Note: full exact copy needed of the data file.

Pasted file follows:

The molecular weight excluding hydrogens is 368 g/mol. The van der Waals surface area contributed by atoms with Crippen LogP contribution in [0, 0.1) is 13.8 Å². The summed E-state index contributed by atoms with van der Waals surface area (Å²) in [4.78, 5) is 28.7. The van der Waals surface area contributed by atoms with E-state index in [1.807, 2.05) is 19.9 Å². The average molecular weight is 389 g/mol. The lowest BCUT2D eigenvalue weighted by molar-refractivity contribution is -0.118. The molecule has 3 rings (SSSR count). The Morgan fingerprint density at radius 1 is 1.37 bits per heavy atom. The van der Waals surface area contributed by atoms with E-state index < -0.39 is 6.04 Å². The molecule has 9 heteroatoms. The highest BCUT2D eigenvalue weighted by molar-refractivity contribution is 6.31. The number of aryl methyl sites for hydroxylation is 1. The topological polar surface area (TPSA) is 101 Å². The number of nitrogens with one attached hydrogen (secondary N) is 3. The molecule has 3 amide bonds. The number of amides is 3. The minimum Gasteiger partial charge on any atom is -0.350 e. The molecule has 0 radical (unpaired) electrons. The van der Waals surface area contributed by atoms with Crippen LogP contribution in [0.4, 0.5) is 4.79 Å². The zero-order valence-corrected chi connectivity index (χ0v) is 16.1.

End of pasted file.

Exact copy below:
The molecular weight excluding hydrogens is 368 g/mol. The van der Waals surface area contributed by atoms with Crippen LogP contribution in [0, 0.1) is 13.8 Å². The summed E-state index contributed by atoms with van der Waals surface area (Å²) in [4.78, 5) is 28.7. The van der Waals surface area contributed by atoms with E-state index in [1.807, 2.05) is 19.9 Å². The average molecular weight is 389 g/mol. The lowest BCUT2D eigenvalue weighted by molar-refractivity contribution is -0.118. The molecule has 3 rings (SSSR count). The Morgan fingerprint density at radius 1 is 1.37 bits per heavy atom. The van der Waals surface area contributed by atoms with E-state index < -0.39 is 6.04 Å². The molecule has 9 heteroatoms. The highest BCUT2D eigenvalue weighted by molar-refractivity contribution is 6.31. The number of aryl methyl sites for hydroxylation is 1. The topological polar surface area (TPSA) is 101 Å². The number of nitrogens with one attached hydrogen (secondary N) is 3. The molecule has 3 amide bonds. The number of amides is 3. The minimum Gasteiger partial charge on any atom is -0.350 e. The molecule has 0 radical (unpaired) electrons. The van der Waals surface area contributed by atoms with Crippen LogP contribution in [0.4, 0.5) is 4.79 Å². The zero-order valence-corrected chi connectivity index (χ0v) is 16.1.